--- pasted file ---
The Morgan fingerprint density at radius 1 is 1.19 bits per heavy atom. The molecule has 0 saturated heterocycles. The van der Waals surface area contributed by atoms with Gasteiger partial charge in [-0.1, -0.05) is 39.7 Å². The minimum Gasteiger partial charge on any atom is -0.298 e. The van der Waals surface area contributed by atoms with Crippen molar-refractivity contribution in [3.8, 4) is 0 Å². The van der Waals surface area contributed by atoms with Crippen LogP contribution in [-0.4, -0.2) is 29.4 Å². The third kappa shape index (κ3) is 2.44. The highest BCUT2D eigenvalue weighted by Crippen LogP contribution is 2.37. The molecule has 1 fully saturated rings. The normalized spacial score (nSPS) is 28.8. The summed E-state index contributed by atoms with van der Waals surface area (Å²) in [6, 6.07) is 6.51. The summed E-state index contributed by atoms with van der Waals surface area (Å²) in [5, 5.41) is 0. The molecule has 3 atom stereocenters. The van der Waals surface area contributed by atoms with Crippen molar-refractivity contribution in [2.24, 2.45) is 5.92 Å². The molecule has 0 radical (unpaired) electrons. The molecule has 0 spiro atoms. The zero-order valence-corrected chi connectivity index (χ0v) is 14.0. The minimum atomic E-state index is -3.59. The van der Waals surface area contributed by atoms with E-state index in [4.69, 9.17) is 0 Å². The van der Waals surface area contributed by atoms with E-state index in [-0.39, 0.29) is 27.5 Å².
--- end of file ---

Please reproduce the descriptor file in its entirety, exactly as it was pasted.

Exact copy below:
The Morgan fingerprint density at radius 1 is 1.19 bits per heavy atom. The molecule has 0 saturated heterocycles. The van der Waals surface area contributed by atoms with Gasteiger partial charge in [-0.1, -0.05) is 39.7 Å². The minimum Gasteiger partial charge on any atom is -0.298 e. The van der Waals surface area contributed by atoms with Crippen molar-refractivity contribution in [3.8, 4) is 0 Å². The van der Waals surface area contributed by atoms with Crippen LogP contribution in [-0.4, -0.2) is 29.4 Å². The third kappa shape index (κ3) is 2.44. The highest BCUT2D eigenvalue weighted by Crippen LogP contribution is 2.37. The molecule has 1 fully saturated rings. The normalized spacial score (nSPS) is 28.8. The summed E-state index contributed by atoms with van der Waals surface area (Å²) in [6, 6.07) is 6.51. The summed E-state index contributed by atoms with van der Waals surface area (Å²) in [5, 5.41) is 0. The molecule has 3 atom stereocenters. The van der Waals surface area contributed by atoms with Crippen molar-refractivity contribution in [2.24, 2.45) is 5.92 Å². The molecule has 0 radical (unpaired) electrons. The molecule has 0 spiro atoms. The zero-order valence-corrected chi connectivity index (χ0v) is 14.0. The minimum atomic E-state index is -3.59. The van der Waals surface area contributed by atoms with E-state index in [4.69, 9.17) is 0 Å². The van der Waals surface area contributed by atoms with E-state index in [-0.39, 0.29) is 27.5 Å².